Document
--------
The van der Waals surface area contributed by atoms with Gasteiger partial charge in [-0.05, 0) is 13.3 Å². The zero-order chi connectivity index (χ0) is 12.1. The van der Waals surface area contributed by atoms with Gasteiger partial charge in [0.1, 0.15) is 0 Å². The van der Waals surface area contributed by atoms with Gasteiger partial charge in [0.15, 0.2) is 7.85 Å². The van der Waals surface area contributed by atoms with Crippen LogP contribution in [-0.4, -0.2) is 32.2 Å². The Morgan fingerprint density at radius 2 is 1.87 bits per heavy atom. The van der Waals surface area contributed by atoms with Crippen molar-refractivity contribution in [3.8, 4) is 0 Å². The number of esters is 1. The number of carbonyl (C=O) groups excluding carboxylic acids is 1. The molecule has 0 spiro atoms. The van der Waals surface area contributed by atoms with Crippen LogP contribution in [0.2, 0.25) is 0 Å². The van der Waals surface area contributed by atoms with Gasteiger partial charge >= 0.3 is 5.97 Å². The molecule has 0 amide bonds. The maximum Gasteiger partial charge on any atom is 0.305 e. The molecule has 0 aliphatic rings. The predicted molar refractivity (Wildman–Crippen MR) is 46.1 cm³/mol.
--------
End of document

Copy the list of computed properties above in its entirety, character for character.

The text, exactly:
The van der Waals surface area contributed by atoms with Gasteiger partial charge in [-0.05, 0) is 13.3 Å². The zero-order chi connectivity index (χ0) is 12.1. The van der Waals surface area contributed by atoms with Gasteiger partial charge in [0.1, 0.15) is 0 Å². The van der Waals surface area contributed by atoms with Gasteiger partial charge in [0.15, 0.2) is 7.85 Å². The van der Waals surface area contributed by atoms with Crippen LogP contribution in [-0.4, -0.2) is 32.2 Å². The Morgan fingerprint density at radius 2 is 1.87 bits per heavy atom. The van der Waals surface area contributed by atoms with Crippen molar-refractivity contribution in [3.8, 4) is 0 Å². The number of esters is 1. The number of carbonyl (C=O) groups excluding carboxylic acids is 1. The molecule has 0 spiro atoms. The van der Waals surface area contributed by atoms with Crippen LogP contribution in [0.2, 0.25) is 0 Å². The van der Waals surface area contributed by atoms with Gasteiger partial charge >= 0.3 is 5.97 Å². The molecule has 0 amide bonds. The maximum Gasteiger partial charge on any atom is 0.305 e. The molecule has 0 aliphatic rings. The predicted molar refractivity (Wildman–Crippen MR) is 46.1 cm³/mol.